Monday, March 21, 2011

The 20th Annual Quilt Show

We made it to the quilt show Saturday!

Of course, the children wore the same sullen faces they do every year when we go.

They were busy doing their own thing when I announced we would be leaving soon. 

They took it as drudgery and got dressed and ready to go ‘for Mom’s sake’. 

In the car on our way there I was pretty sure it wasn’t the picturesque countryside that was leaving them speechless.

They always get like this; they’re convinced they’ll be bored stiff walking around looking at quilts.

They are polite, they do not say a word, but I can hear them thinking in their minds: ‘My mother doesn’t even quilt, so what’s the deal?’ and ‘Why do we have to go to this stupid thing?’

When we first arrived at the Farmpark, I was parking the car and they started talking. Each recalling a past visit to the Metropark for other events. (We visit the park several times a year.) 

Remembering the most recent times, they discussed the time we were there for the Fall Festival and enjoyed cider and treats. They also mentioned the time we came and viewed the new baby pigs after they were first born and watched Dry Dogsled Racing.

This was a good sign.
 
They were a little livelier than when we first left the house… thank goodness... because I was A) beginning to regret taking them and B) losing patience with their moping.

I knew how ecstatic I was about going to the Quilt Show and I just wanted to have a good time.  
Preferably, without complaints from a certain Peanut Gallery.

Just after getting through the final set of doors to the exhibit hall the kids began chattering excitedly...
 The ladies at the front desk had given each of them a scavenger hunt paper. 

Within seconds the kids were off, pencils in hand, cheerfully hunting for the items on their list. (They hadn’t even waited long enough to hear that there’d be a prize at the end.)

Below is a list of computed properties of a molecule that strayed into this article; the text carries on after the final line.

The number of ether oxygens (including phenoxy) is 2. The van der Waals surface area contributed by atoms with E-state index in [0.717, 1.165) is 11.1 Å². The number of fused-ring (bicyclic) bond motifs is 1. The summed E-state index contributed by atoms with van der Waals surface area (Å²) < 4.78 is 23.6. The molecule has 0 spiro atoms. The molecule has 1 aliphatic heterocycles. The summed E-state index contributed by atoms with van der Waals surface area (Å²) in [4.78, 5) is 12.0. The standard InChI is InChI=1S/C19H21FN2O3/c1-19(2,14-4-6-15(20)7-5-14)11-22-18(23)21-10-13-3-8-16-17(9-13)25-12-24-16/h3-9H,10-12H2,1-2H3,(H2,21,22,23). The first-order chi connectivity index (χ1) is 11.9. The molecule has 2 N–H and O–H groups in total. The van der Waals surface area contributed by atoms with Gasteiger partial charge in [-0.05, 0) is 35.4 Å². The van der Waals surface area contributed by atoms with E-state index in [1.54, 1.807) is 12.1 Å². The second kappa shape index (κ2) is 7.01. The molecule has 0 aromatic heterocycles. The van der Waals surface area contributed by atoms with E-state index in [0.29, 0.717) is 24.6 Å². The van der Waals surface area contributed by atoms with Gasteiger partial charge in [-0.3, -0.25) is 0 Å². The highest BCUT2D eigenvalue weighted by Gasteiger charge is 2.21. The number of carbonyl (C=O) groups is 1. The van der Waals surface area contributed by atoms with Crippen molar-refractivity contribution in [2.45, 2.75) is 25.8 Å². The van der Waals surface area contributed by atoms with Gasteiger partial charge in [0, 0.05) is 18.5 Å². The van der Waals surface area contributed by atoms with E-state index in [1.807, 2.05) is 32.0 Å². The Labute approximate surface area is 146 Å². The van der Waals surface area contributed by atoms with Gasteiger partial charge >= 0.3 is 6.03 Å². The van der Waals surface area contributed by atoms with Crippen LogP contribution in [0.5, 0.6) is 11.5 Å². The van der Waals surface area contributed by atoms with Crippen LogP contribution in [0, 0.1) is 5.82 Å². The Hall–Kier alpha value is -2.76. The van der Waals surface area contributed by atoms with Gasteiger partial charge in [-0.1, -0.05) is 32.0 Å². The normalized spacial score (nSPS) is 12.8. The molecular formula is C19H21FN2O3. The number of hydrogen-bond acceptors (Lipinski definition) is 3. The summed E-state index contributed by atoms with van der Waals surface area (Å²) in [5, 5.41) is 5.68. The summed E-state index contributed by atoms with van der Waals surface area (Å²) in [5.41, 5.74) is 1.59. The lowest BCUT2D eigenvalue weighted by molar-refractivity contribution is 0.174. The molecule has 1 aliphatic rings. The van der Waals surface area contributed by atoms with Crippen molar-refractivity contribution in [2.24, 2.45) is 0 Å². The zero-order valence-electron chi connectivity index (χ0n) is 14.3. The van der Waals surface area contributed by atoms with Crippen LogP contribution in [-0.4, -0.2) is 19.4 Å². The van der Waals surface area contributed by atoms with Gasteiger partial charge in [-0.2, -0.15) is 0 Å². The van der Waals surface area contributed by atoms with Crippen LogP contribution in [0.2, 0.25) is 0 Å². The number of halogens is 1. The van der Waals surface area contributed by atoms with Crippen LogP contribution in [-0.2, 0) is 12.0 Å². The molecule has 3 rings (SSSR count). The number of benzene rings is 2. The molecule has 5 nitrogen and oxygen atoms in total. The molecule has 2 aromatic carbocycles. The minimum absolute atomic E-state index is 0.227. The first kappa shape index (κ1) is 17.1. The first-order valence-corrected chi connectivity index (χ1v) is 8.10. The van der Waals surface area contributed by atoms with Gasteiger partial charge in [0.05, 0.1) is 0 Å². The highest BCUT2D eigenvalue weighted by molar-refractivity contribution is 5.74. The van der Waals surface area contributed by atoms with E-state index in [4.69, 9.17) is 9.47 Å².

This is the kids’ favorite part of the Quilt Show (though they seem to forget about it each year until they get there).

As always, it was a race to see who could find everything. (They are sweet though and helped each other out.) 

They were having fun! And they hadn't even noticed...

Each year I ask them to choose a favorite quilt and tell me why they liked it. 
(This tends to be more of a challenge than the scavenger hunt. They’re all so amazing and unique.)

This year I noticed there were several more male genre quilts as well as nature quilts, than past years. 
From teen rocker with black and white skeletons to hobbies like fishing; all the way to green leaves, forests and the ocean floor in 3-D.

You just never know what you’ll see at the Quilt Show.

With the show going on until March 23rd there is still time to check it out.
Visit their site for hours and admission or call: (440) 256-2122 /  (800) 366-3276

Here is our list of favorites (sorry, but the specific names may not all be here, the kids were moving too quickly for me to write them all down...lol):

My son:  the Snowman
My oldest daughter (born a horse lover): ‘Horseplay’ a puzzle quilt
My youngest daughter (a dog lover): the dog head quilt
And Mom’s favorite: The ‘Metropark Quilt’ by Carol A. Kraiger, from Parma. It’s complete with a koala from the Cleveland Zoo and our own Squire’s Castle. (Though I have to say ‘Monkey in the Middle’ took a close 2nd. I can’t help it; it’s that adorable Sock Monkey!!!)

If you go… check out these fun ones: 'Ebb Tide’ (the 3D Ocean), Harry Potter, Halloween, ‘Skulls and Roses’, and finally ‘Winterscape’ is definitely a must see!!!
This is Winterscape - What you cannot see is that this is only half of the quilt and there are words all the way around it and the fabric glitters like fresh-fallen-snow. Stunning! We were in awe...



My fiancée now wishes he decided to go with us!
Ha ha ha…maybe next year he can pout along with the kids, until he gets there and does the scavenger hunt;)

‘America is not like a blanket-one piece of unbroken cloth, the same color, the same texture, the same size. America is more like quilt-many patches, many pieces, many colors, many sizes, all woven and held together by a common thread.’  -Jesse Jackson

Truly,
Amber


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